Talkeetna Blueberry Sanctuary
200 acres of old forest, including land on a bluff overlooking Danali and the Alaskan Range. Frisbee golf course, hiking trails, cross-country skiing trails, swimming hole, soon-to-be sauna, springhead, camping area, fire-pit, and wood-burning hot-tub. And, of course, berry bushes galore.
Down several gravel roads after you turn onto the Talkeetna Spur Road, just over ten miles from Talkeetna, Alaska
We e-mailed them to ask if we could stop by and visit, then stopped by with about a day's notice
The Sanctuary is an exquisitely beautiful piece of land at the beginning of a great community. They've constructed a house, a cabin, and almost another house. They've put in roads and trails and an electricity system. They've done amazing visualizing, planning, and organizing. We loved visiting in part because the Sanctuary is so new, with such exciting potential, and also quite a lot of hard, hard work already finished.
There were originally about nine familes who lived in Anchorage, meeting once a month to talk about buying some land and making an Intentional Community. They were tired of urban blight (construction, strip malls, too many people encroaching on their neighborhoods) and wanted a chunk of property somewhere Green (or Green-ish). They wanted to be able to pick their own neighbors. When the land appeared (serendipitously and impetuously) only three familes actually made the commitment, formed the Limited Liability Corporation that is the TBS, bought the land, and invested more cash for roads, generators, snow plow equipment, and worked, worked, worked to make it happen.
Sight: White-baked trunks and silvery rounded leaves of the tall old quaking Aspens. Soft, whispering, soothing ferns. The dull blue of berries on the bush. Moose prints bigger than your palm. Sawmill, snow-plow, generators. Off-white gravel roads. Mirrored-lake, wooden dock. Bounding, furry dogs. Dome-home half buried in earth and gravel, carved wood inside. Light through windows, light through trees. Berries flash through the knee-high green, blue, red, cranberry, orange-red. Cinnamon the dog's earthy, glowing, red-brown eyes.
Sound: Excited rrruffs of playing dogs. Rattling whisper of wind through the aspen leaves. Whine of dive-bomping mosquitoes. Comforting chatter of story-telling and questions-answered. Breathy, heavy quiet of true wilderness.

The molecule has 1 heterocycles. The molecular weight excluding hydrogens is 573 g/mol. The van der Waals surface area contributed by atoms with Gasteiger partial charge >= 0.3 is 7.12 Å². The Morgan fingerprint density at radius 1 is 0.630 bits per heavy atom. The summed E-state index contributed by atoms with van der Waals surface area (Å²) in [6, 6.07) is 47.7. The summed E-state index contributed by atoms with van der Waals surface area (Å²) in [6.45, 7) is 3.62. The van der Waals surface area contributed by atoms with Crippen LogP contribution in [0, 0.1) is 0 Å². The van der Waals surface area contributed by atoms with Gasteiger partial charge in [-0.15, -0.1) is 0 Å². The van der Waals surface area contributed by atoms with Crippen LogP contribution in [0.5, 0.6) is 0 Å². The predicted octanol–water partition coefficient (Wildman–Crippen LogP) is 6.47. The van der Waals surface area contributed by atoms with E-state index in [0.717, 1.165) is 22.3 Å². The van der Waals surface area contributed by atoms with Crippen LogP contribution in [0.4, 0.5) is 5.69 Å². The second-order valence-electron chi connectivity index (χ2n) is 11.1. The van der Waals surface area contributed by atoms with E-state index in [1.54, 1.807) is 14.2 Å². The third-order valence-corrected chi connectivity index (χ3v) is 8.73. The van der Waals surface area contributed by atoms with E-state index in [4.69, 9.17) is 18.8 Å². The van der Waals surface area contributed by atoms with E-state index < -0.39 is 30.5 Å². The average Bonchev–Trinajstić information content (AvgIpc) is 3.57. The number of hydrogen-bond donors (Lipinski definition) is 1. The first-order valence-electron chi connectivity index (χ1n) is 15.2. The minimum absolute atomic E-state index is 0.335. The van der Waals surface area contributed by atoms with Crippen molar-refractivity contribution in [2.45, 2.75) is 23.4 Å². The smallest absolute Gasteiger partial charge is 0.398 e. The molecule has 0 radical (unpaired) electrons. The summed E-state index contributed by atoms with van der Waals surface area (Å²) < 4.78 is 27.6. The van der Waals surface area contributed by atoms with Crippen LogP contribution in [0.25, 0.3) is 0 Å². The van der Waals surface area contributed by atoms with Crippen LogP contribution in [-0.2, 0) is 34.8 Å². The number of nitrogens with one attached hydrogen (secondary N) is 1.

Taste: Sweet, soft, salty salmon, flakes against our pallates, then melts on our tongues. Sweet tang of ripened blueberries, sweeter because we picked them, ate them while we hiked on.
Touch: Tease of brush against my calves, poke of twigs against my knees and thighs. Soft, silky dog-fur. Firm mud grits against my feet. Warm sun, cool breeze. Gathering cold as night tries to fall.
Smell: Clean air, clean breeze. Twist of pines against my nose.
Kym's Favorite Things:
Recreation was planned very early. There are hiking trails, skiing trails, a frisbee-golf course, a swimming hole with a dock, and a hot-tub (with plans for a sauna imminent).
The land itself. The old forest looks completely different from the farmed lands around it. The ferns are soft and soothing, the trees taller, the view of the Alaskan Range absolutely splendid. Blueberries along the trails, bear and moose prints everywhere.
The Alaskan climate makes it necessary to compromise on the Permaculture issue. Houses are built for efficiency, but they do look like houses, and there are no dirt floors anywhere. The place is ecologically sensitive, but not fanatically uncomfortable like many Permaculture places.
Skip's Favorite Things:
Loved the woodfired-hottub and the frisbee golf course. Lots of hiking and winter trails. A glorious swimming hole!
The land was well-chosen and suited their needs splendidly.
What Kym Didn't Like:
No alternative energy sources (altho this is something they've planned for the future).
No real community area (also planned for the future).
No way for us to move in for the rest of the summer.
What Skip Didn't like:
Love to see some alternative energy, but I haven't figured out how to produce that during their peak needs. Biodiesel generator?
Cinnamon, Billy, and Topaz welcomed our dogs to the Sanctuary. I don't think I've been in a place this dog friendly YET. Our dogs were happier here than any other time on this entire trip. They got to prowl the land in just their collars (where are they going to go? asked one of our human hosts), they got to play with Billy, a giant, gently Malamute mix. Dogs are welcome, happy, and safe at the Sanctuary.
What We Learned:
The order of building is very important. Main, private housing should probably wait until the community center is built. People need a semi-comfortable place to shelter while they're building the community center, but if private homes are built too soon, the community area might not get built fast enough.
What We'll Incorporate into Our Place:
Generators are not evil, especially if you can come up with a diesel generator that you can run on Biodiesel.
Hot tub, hot tub, hot tub. And swimming hole!